RBI open to idea of ‘bad bank’ if there is a proposal

Reserve Bank of India

The Reserve Bank of India (RBI) was open to the idea of a bad bank if there were to be a proposal, central bank governor Shaktikanta Das said on January 16.

Indian economy is likely to contract to 7.5 per cent

“If there is a proposal to set up a bad bank, the RBI will look at it,” Das said during a question and answer session at the 39th Palkhivala Memorial Lecture.

“We have regulatory guidelines for ARCs. We are open to look at any proposal to set up a bad bank. If any proposal comes, we are open to examine it,” Das said.

Das added that it was for the government and private sector players to plan for a bad bank.

A bad bank bundles together all the bad assets in the banking industry, buys it at a discounted price from banks and tries to find buyers by putting a turnaround plan in place. The purpose of creation of a bad bank is not very different from a typical asset reconstruction company (ARC).

will invest in the proposed bad bank initially, while in due course, banks and outside investors will pool in money. The creation of a bad bank supported by the government and industry was being pitched as a critical banking reform in Asia’s third-largest economy

The idea of a bad bank is not new. In 2018, the government had announced a plan for PSBs called ‘Project Sashakt’, which had a five-point plan for bad-loan resolution in public sector banks.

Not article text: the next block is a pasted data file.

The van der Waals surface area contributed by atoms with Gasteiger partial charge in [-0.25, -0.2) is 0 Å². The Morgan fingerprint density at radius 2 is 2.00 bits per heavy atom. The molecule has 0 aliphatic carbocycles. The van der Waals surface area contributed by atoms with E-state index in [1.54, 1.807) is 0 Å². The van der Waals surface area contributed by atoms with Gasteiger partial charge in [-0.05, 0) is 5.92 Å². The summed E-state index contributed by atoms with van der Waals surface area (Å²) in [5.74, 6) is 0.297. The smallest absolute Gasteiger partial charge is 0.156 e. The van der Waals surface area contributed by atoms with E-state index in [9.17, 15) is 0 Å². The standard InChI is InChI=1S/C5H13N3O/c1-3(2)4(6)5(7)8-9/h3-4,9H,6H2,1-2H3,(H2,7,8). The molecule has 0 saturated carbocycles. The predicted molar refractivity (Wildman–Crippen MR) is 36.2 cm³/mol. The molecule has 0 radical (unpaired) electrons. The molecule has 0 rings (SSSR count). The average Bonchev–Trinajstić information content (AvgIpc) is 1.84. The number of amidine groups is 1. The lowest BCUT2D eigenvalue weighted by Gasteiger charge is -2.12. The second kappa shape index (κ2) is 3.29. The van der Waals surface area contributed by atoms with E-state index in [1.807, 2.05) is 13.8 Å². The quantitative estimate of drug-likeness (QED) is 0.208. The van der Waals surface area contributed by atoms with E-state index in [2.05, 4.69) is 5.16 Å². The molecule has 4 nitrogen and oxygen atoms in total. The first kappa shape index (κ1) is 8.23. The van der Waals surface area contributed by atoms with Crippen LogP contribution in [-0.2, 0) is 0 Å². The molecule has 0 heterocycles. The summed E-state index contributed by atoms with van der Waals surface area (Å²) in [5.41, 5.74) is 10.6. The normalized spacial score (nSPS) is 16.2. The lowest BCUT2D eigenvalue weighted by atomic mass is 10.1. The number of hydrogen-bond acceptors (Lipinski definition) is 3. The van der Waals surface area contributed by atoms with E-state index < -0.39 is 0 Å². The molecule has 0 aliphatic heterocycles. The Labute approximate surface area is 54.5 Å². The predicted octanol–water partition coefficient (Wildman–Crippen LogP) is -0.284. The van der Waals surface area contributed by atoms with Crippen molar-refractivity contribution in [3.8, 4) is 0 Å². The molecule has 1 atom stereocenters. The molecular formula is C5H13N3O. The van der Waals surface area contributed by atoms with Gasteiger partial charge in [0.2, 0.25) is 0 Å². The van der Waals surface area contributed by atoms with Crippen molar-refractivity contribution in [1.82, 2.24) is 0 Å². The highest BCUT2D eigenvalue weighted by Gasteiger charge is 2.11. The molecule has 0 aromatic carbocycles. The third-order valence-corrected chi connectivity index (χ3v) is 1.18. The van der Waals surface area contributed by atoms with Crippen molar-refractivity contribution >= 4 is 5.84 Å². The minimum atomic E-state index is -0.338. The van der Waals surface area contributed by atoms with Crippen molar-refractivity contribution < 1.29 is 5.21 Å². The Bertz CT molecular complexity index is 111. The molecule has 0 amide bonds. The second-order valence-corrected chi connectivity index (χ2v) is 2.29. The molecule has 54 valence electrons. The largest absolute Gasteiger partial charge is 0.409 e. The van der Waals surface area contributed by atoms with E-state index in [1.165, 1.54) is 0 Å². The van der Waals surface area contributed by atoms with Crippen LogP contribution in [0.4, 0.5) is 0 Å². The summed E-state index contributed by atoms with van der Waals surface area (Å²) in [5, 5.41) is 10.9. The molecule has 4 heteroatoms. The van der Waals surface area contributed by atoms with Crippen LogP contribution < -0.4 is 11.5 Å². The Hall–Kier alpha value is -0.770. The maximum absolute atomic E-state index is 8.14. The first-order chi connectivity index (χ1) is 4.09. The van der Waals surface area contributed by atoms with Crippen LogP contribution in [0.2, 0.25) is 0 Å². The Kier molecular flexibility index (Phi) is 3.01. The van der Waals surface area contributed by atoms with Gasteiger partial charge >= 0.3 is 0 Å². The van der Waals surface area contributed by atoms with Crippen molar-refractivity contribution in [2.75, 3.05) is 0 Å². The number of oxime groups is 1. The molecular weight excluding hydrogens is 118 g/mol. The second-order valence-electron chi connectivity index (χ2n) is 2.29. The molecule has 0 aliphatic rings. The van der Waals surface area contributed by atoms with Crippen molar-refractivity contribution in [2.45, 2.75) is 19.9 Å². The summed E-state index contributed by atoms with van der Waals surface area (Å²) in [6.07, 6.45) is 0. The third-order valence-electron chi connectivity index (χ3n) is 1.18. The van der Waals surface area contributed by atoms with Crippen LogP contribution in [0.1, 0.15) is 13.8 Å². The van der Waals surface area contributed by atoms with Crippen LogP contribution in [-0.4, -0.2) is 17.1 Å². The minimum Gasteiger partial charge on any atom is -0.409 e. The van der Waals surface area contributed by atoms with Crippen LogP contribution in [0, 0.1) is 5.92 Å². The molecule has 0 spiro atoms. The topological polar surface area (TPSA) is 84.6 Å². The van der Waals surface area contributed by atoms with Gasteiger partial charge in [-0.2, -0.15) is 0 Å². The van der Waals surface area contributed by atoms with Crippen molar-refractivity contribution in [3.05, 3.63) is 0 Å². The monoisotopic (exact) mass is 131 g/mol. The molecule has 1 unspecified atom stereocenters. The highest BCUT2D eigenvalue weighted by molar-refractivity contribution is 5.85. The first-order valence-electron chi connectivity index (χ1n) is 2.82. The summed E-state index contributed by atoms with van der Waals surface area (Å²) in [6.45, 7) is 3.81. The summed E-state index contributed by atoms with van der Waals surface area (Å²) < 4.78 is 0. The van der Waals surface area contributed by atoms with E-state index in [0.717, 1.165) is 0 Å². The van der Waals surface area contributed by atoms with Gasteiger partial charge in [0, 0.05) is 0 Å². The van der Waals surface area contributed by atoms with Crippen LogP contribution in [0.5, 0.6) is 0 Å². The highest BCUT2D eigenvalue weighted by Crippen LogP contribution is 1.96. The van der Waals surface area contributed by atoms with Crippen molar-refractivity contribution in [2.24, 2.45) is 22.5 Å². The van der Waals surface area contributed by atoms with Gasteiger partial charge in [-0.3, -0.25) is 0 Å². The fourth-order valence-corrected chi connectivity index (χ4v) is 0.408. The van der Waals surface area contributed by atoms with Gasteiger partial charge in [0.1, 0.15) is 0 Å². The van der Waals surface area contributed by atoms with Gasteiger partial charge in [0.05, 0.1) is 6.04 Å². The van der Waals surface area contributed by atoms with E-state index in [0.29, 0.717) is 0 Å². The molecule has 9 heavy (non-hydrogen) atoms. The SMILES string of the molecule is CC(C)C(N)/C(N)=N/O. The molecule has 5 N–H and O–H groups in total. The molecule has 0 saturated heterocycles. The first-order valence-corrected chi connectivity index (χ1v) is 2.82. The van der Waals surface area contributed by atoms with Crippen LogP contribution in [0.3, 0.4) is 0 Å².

The government then spoke of a model, with the guiding principles of an AMC resolution approach, under which an independent AMC would be set up to focus on asset turnaround, job creation and protection. The company would be aligned with Insolvency and Bankruptcy Code (IBC) process and IBC laws, the government had said.

The government did not call it a bad bank then and made it clear that it won’t get involved in the bad-asset resolution process which would be led by banks. With this, an alternative investment fund (AIF)-based resolution approach for loans above Rs 500 crore was also discussed under which an AIF would raise funds from institutional investors. Banks, too, would have had an option to participate, if they wish to participate on the upside. The idea could not be executed for various reasons.

The talk about ‘bad bank’ is similar to ‘Project Sashakt’ but in a different avatar. The idea is good and more workable now since banks have already made 70-80 percent provisions on the NPAs after the mega clean-up exercise, experts say.

Domestic equity markets began Friday’s trading session flat